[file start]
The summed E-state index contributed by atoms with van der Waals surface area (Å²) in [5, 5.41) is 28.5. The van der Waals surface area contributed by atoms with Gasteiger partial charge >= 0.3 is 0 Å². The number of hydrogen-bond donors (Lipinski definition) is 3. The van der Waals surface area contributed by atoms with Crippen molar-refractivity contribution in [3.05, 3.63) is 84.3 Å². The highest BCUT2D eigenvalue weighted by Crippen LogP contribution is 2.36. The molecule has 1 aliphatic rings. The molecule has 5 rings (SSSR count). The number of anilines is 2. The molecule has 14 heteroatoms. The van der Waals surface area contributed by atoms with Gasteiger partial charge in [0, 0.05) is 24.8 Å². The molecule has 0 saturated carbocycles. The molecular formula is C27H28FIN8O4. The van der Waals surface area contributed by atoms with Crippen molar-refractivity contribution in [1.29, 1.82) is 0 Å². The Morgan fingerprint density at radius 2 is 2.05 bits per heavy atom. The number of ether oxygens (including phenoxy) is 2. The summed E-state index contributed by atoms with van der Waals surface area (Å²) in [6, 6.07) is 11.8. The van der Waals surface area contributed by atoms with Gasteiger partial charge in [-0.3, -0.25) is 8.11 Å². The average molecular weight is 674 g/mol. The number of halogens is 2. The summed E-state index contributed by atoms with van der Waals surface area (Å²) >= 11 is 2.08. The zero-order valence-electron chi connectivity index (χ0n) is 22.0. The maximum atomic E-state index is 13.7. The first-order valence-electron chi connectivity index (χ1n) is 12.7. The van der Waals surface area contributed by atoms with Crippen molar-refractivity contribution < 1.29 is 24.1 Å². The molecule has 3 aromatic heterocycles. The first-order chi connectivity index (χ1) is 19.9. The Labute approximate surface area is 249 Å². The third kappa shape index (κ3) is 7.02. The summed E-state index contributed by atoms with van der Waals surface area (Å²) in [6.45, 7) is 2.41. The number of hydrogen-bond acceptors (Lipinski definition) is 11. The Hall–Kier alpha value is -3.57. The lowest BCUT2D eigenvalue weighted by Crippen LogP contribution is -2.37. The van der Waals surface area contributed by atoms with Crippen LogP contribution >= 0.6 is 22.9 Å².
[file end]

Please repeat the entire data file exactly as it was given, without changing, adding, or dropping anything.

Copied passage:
The summed E-state index contributed by atoms with van der Waals surface area (Å²) in [5, 5.41) is 28.5. The van der Waals surface area contributed by atoms with Gasteiger partial charge >= 0.3 is 0 Å². The number of hydrogen-bond donors (Lipinski definition) is 3. The van der Waals surface area contributed by atoms with Crippen molar-refractivity contribution in [3.05, 3.63) is 84.3 Å². The highest BCUT2D eigenvalue weighted by Crippen LogP contribution is 2.36. The molecule has 1 aliphatic rings. The molecule has 5 rings (SSSR count). The number of anilines is 2. The molecule has 14 heteroatoms. The van der Waals surface area contributed by atoms with Gasteiger partial charge in [0, 0.05) is 24.8 Å². The molecule has 0 saturated carbocycles. The molecular formula is C27H28FIN8O4. The van der Waals surface area contributed by atoms with Crippen molar-refractivity contribution in [1.29, 1.82) is 0 Å². The Morgan fingerprint density at radius 2 is 2.05 bits per heavy atom. The number of ether oxygens (including phenoxy) is 2. The summed E-state index contributed by atoms with van der Waals surface area (Å²) in [6, 6.07) is 11.8. The van der Waals surface area contributed by atoms with Gasteiger partial charge in [-0.3, -0.25) is 8.11 Å². The average molecular weight is 674 g/mol. The number of halogens is 2. The summed E-state index contributed by atoms with van der Waals surface area (Å²) >= 11 is 2.08. The zero-order valence-electron chi connectivity index (χ0n) is 22.0. The maximum atomic E-state index is 13.7. The first-order valence-electron chi connectivity index (χ1n) is 12.7. The van der Waals surface area contributed by atoms with Crippen molar-refractivity contribution < 1.29 is 24.1 Å². The molecule has 3 aromatic heterocycles. The first-order chi connectivity index (χ1) is 19.9. The Labute approximate surface area is 249 Å². The third kappa shape index (κ3) is 7.02. The summed E-state index contributed by atoms with van der Waals surface area (Å²) in [6.45, 7) is 2.41. The number of hydrogen-bond acceptors (Lipinski definition) is 11. The Hall–Kier alpha value is -3.57. The lowest BCUT2D eigenvalue weighted by Crippen LogP contribution is -2.37. The van der Waals surface area contributed by atoms with Crippen LogP contribution >= 0.6 is 22.9 Å².